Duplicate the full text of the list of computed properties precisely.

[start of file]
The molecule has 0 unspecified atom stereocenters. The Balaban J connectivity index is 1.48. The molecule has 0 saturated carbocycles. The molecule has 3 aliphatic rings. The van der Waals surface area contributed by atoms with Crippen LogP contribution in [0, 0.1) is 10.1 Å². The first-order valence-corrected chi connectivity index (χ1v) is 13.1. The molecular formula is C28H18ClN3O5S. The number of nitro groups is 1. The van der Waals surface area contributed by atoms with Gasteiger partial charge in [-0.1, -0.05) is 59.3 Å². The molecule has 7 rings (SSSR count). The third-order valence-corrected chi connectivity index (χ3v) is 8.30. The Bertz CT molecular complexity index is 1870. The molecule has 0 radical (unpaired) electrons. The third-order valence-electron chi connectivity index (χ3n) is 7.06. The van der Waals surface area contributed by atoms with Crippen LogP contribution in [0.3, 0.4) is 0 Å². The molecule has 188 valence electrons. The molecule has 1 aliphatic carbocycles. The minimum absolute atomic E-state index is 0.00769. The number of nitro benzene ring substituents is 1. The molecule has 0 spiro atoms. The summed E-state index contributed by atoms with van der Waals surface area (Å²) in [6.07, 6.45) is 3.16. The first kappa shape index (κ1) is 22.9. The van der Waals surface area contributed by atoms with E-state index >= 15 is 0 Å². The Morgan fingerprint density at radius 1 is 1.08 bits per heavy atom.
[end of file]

The molecule has 0 unspecified atom stereocenters. The Balaban J connectivity index is 1.48. The molecule has 0 saturated carbocycles. The molecule has 3 aliphatic rings. The van der Waals surface area contributed by atoms with Crippen LogP contribution in [0, 0.1) is 10.1 Å². The first-order valence-corrected chi connectivity index (χ1v) is 13.1. The molecular formula is C28H18ClN3O5S. The number of nitro groups is 1. The van der Waals surface area contributed by atoms with Gasteiger partial charge in [-0.1, -0.05) is 59.3 Å². The molecule has 7 rings (SSSR count). The third-order valence-corrected chi connectivity index (χ3v) is 8.30. The Bertz CT molecular complexity index is 1870. The molecule has 0 radical (unpaired) electrons. The third-order valence-electron chi connectivity index (χ3n) is 7.06. The van der Waals surface area contributed by atoms with Crippen LogP contribution in [0.3, 0.4) is 0 Å². The molecule has 188 valence electrons. The molecule has 1 aliphatic carbocycles. The minimum absolute atomic E-state index is 0.00769. The number of nitro benzene ring substituents is 1. The molecule has 0 spiro atoms. The summed E-state index contributed by atoms with van der Waals surface area (Å²) in [6.07, 6.45) is 3.16. The first kappa shape index (κ1) is 22.9. The van der Waals surface area contributed by atoms with E-state index >= 15 is 0 Å². The Morgan fingerprint density at radius 1 is 1.08 bits per heavy atom.